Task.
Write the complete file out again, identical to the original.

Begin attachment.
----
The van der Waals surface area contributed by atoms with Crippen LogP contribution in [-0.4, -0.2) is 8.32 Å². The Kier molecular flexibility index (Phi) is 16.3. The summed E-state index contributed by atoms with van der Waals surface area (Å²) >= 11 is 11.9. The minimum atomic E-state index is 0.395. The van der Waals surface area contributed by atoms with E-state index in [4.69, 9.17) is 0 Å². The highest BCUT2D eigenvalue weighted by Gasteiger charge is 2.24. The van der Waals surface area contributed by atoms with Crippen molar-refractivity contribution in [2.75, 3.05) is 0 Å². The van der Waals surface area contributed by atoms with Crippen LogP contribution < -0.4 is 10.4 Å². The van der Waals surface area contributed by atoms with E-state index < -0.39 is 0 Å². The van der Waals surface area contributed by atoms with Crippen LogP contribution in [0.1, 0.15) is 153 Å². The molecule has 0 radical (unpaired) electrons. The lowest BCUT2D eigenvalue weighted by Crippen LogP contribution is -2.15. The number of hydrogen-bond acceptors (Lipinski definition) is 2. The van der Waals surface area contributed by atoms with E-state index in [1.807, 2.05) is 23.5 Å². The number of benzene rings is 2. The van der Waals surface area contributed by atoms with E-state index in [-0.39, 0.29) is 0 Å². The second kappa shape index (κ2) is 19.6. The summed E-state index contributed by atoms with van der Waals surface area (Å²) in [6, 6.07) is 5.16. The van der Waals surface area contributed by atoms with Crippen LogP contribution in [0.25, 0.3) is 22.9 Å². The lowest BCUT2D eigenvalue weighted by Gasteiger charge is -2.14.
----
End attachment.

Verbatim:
The van der Waals surface area contributed by atoms with Crippen LogP contribution in [-0.4, -0.2) is 8.32 Å². The Kier molecular flexibility index (Phi) is 16.3. The summed E-state index contributed by atoms with van der Waals surface area (Å²) >= 11 is 11.9. The minimum atomic E-state index is 0.395. The van der Waals surface area contributed by atoms with E-state index in [4.69, 9.17) is 0 Å². The highest BCUT2D eigenvalue weighted by Gasteiger charge is 2.24. The van der Waals surface area contributed by atoms with Crippen molar-refractivity contribution in [2.75, 3.05) is 0 Å². The van der Waals surface area contributed by atoms with Crippen LogP contribution < -0.4 is 10.4 Å². The van der Waals surface area contributed by atoms with E-state index < -0.39 is 0 Å². The van der Waals surface area contributed by atoms with Crippen LogP contribution in [0.1, 0.15) is 153 Å². The molecule has 0 radical (unpaired) electrons. The lowest BCUT2D eigenvalue weighted by Crippen LogP contribution is -2.15. The number of hydrogen-bond acceptors (Lipinski definition) is 2. The van der Waals surface area contributed by atoms with E-state index in [1.807, 2.05) is 23.5 Å². The number of benzene rings is 2. The van der Waals surface area contributed by atoms with E-state index in [-0.39, 0.29) is 0 Å². The second kappa shape index (κ2) is 19.6. The summed E-state index contributed by atoms with van der Waals surface area (Å²) in [6, 6.07) is 5.16. The van der Waals surface area contributed by atoms with Crippen LogP contribution in [0.25, 0.3) is 22.9 Å². The lowest BCUT2D eigenvalue weighted by Gasteiger charge is -2.14.